THEY are some of the most familiar sights across the Capital – as you’ve never seen them before.
But don’t worry, Princes Street Gardens hasn’t been taken over by a giant Dolly the Sheep . . .
Instead, these images have been created to mark the final countdown towards the opening of ten new galleries at the National Museum of Scotland.
Featuring thousands of exhibits in the fields of science, technology, design, decorative art and fashion, the spaces are due to open on Friday, July 8.
The striking new images form the museum’s “Make Big Discoveries” campaign and will be used in advertising around the city over the new few weeks.
As well as a giant Dolly the Sheep grazing in Princes Street Gardens and Julian Hakes-designed shoes made on a 3D printer, the campaign features a priceless 18th-century porcelain lion sitting sphinx-like on Salisbury Crags and an outsized carbon fibre racing bicycle perched outside the Bow Bar.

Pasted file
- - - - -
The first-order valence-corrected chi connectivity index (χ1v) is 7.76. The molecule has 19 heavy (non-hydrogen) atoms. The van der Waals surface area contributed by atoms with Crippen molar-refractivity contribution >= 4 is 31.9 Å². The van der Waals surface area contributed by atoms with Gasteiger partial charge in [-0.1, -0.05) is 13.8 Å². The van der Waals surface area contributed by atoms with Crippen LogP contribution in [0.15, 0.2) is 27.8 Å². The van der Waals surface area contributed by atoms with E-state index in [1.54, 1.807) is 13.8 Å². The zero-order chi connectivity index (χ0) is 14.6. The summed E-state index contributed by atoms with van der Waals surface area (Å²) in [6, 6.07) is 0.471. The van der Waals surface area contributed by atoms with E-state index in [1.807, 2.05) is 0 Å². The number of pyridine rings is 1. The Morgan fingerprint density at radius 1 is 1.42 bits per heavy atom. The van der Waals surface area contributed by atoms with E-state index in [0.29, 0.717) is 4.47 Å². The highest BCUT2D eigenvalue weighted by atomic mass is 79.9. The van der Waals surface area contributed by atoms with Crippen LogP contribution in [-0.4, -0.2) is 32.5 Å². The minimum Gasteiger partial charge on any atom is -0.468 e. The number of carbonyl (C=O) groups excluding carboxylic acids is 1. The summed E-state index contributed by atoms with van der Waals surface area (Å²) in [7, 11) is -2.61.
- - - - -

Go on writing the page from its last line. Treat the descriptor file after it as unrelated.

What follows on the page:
Previously closed-off and little-used spaces are being transformed to make way for the £14.1 million new galleries, which staff have been fitting out since last October.
Around 40 per cent more floor space has been created for collections which have been largely hidden away from public view before now, as well as a host of new exhibits.
Highlights of the new galleries include Wedgwood plates designed by Sir Eduardo Paolozzi, the Leith-born artist; an early camera by William Henry Fox Talbot, the “father of photography”; a prosthetic limb designed by the firm Touch Bionics; and the Nobel Prize medal awarded to Professor James Black, who discovered beta-blockers and the first anti-ulcer drugs.
Outfits created by fashion designers such as Vivienne Westwood, Jean Muir and Zandra Rhodes will be on display, along with work created by celebrated Glasgow architect Charles Rennie Mackintosh and Edinburgh painter Anna Phoebe Traquair.
Helen Ireland, head of marketing and communications at National Museums Scotland, said: “The new galleries cover a real variety of subject areas from fine art and cutting edge fashion to transport, engineering and groundbreaking medical science, from the Victorian era to the present day.
“There will be discoveries to make for people of all ages, whether they’re tourists coming to the museum for the first time or local people who’ve been here many times before.
“That’s why we’ve chosen to put these objects, striking enough in themselves, into these fresh and eye-catching perspectives for these designs.”